The scope of the study is delimited to the Nigerian banking sector. There are 21 commercial banks as listed on the website of CBN. These banks will form the universe of the study. The study will be further delimited to selected banks: Guaranty Trust bank, First Bank, Polaris Bank Diamond and Zenith Bank Plc. The employees of these banks will be the focus of the study where data will be gathered. Specifically, the study will be carried out among the branches of these banks that are located in Lagos.
1.8 Operationalization of Variables
Auditors’ independence is the independent variable which is represented with three proxy variables which are Audit tenure, Audit fees and Independence of audit committee. However, Financial reporting credibility is the dependent variable measured by free from understandability of financial statement, reliability of financial statement and faithful representation of financial statement.
Y= Financial Reporting Credibility (FRC) Dependent Variable
X= Auditor Independence (AUI) Independent Variable
Hence FRC = f (AUI)
Where X = Audit Independence (AUI)
Then x1= Audit Tenure (AUT)
Then x2= Audit Fees (AUF)
Then x3= Independence of audit committee (IAC)
Where Y = Financial Statement Credibility (FRC)
Then y1= Understandability of financial statement (UDE)
Then y2= relevance of financial statement (RFS)
Then y3= Faithful representation of financial statement (FRS)
UDE = f (AUT, AUF, IAC) ………………………………………... F1
RFS = f (AUT, AUF, IAC) ………………………………………... F2
FRS = f (AUT, AUF, IAC) ………………………………………… F3
Therefore (UDE, RFS, FRS) = f (AUT, AUF, IAC)
F1, F2 and F3 are the working functional relationship in this study used to determine the relationship between the impact of auditor independence on credibility of financial reporting in the Nigerian Banking Sector.
1.9 Definition of Key Terms
Auditors’ Independence: This refers to the freedom of the auditor to act professionally. Independence requires integrity and objective approach to the audit process.
Audit Tenure: This refers to the length of the auditor-client relationship. Thus tenure includes the period that the predecessor audit firms (where there has been mergers/de-mergers or other combinations in the audit firm) issued audit reports on the entity.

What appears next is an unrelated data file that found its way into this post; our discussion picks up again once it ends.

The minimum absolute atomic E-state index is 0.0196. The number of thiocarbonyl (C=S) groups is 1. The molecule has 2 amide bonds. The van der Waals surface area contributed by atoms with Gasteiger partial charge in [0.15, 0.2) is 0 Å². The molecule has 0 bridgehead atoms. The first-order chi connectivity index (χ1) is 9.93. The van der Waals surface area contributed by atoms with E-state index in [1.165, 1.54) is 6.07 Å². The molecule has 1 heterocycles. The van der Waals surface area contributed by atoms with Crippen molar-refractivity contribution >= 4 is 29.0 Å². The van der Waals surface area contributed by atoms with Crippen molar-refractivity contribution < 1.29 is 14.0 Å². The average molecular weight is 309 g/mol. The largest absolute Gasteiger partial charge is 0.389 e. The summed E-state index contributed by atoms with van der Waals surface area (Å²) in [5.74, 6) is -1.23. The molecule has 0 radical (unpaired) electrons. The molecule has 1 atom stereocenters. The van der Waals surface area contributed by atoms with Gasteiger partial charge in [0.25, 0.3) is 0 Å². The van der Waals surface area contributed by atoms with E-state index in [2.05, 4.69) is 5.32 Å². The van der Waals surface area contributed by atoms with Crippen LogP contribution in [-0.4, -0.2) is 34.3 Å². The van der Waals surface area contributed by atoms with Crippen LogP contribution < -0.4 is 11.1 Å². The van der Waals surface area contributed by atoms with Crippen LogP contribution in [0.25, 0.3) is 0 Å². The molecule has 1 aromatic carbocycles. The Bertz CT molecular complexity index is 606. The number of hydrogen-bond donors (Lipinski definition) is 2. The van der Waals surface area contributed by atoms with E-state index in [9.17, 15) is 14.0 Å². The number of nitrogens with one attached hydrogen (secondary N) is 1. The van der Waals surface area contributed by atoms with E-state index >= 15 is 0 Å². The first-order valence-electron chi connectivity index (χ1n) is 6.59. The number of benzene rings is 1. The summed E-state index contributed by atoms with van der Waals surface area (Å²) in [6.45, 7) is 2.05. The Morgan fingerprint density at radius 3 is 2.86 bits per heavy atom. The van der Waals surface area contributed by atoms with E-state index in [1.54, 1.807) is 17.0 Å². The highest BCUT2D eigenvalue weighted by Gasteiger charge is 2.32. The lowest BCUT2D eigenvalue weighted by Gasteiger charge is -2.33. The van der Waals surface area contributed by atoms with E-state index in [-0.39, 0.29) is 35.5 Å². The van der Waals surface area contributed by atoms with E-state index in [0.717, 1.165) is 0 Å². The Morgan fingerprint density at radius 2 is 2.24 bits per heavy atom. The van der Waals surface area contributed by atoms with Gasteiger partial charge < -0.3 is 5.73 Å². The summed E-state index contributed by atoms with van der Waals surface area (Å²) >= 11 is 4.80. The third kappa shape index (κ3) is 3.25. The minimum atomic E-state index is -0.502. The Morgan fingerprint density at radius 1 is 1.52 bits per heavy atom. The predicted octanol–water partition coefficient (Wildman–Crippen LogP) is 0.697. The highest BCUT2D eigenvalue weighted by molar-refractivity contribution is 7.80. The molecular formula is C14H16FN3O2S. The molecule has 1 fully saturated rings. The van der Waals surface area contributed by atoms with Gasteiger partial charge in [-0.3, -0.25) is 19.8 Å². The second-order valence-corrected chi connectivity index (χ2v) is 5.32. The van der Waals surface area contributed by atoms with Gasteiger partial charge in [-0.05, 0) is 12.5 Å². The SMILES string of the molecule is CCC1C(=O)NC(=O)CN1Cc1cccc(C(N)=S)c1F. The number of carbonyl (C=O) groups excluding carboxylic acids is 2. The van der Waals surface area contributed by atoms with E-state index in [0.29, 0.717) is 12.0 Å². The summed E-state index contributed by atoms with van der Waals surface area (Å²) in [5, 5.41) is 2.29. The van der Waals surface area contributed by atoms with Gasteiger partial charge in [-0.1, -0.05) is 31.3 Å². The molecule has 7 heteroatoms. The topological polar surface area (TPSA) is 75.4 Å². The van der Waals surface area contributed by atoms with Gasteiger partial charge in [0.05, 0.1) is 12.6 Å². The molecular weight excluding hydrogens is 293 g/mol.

Audit Fees: This is a fee a company pays an auditor in exchange for performing an audit.
Credibility: This refers to the objective and subjective components of the believability of a source or message. Traditionally, modern, credibility has two key components: trustworthiness and expertise, which both have objective and subjective components.
Financial Reporting: This is the process of producing statements that disclose an organization's financial status to management, investors and the government.
Independence of audit committee: This is a committee of the board of directors responsible for oversight of the financial reporting process, selection of the independent auditor, and receipt of audit results both internal and external.
Faithful Representation: This is the concepts that financial statements be produced that accurately reflect the condition of a business. The faithful representations extend to all parts of the financial statements, including the results of operations, financial position, and cash flows of the reporting entity.
Understandability: This is the concept that financial information should be presented so that a reader can easily comprehend it to adherence to a reasonable level of understandability would prevent an organization from deliberately obfuscating financial information in order to mislead users of its financial statements.
Relevance: This refers to whether financial information can be verified and used consistently by investors and creditors with the same results. Basically, relevance refers to the trustworthiness of the financial statements..